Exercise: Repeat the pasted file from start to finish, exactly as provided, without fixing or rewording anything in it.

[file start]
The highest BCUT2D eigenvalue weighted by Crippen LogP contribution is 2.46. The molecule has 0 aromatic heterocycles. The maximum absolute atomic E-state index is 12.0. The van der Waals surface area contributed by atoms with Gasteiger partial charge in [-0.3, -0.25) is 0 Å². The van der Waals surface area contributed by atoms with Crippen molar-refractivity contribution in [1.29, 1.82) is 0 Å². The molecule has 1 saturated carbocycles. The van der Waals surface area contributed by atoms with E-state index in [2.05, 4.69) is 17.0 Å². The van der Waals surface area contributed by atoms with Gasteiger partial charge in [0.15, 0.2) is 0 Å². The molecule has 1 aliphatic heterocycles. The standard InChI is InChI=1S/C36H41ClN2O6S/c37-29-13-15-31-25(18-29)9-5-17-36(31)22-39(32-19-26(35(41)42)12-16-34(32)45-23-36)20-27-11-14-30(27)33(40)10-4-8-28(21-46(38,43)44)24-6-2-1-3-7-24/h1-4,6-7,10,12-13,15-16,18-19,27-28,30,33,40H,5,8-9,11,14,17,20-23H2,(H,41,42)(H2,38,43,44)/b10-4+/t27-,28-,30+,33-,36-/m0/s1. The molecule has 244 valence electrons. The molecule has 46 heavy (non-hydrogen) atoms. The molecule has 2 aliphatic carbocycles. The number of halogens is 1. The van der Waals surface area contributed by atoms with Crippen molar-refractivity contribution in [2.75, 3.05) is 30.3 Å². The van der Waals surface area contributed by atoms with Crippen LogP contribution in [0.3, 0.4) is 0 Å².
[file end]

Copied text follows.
The highest BCUT2D eigenvalue weighted by Crippen LogP contribution is 2.46. The molecule has 0 aromatic heterocycles. The maximum absolute atomic E-state index is 12.0. The van der Waals surface area contributed by atoms with Gasteiger partial charge in [-0.3, -0.25) is 0 Å². The van der Waals surface area contributed by atoms with Crippen molar-refractivity contribution in [1.29, 1.82) is 0 Å². The molecule has 1 saturated carbocycles. The van der Waals surface area contributed by atoms with E-state index in [2.05, 4.69) is 17.0 Å². The van der Waals surface area contributed by atoms with Gasteiger partial charge in [0.15, 0.2) is 0 Å². The molecule has 1 aliphatic heterocycles. The standard InChI is InChI=1S/C36H41ClN2O6S/c37-29-13-15-31-25(18-29)9-5-17-36(31)22-39(32-19-26(35(41)42)12-16-34(32)45-23-36)20-27-11-14-30(27)33(40)10-4-8-28(21-46(38,43)44)24-6-2-1-3-7-24/h1-4,6-7,10,12-13,15-16,18-19,27-28,30,33,40H,5,8-9,11,14,17,20-23H2,(H,41,42)(H2,38,43,44)/b10-4+/t27-,28-,30+,33-,36-/m0/s1. The molecule has 244 valence electrons. The molecule has 46 heavy (non-hydrogen) atoms. The molecule has 2 aliphatic carbocycles. The number of halogens is 1. The van der Waals surface area contributed by atoms with Crippen molar-refractivity contribution in [2.75, 3.05) is 30.3 Å². The van der Waals surface area contributed by atoms with Crippen LogP contribution in [0.3, 0.4) is 0 Å².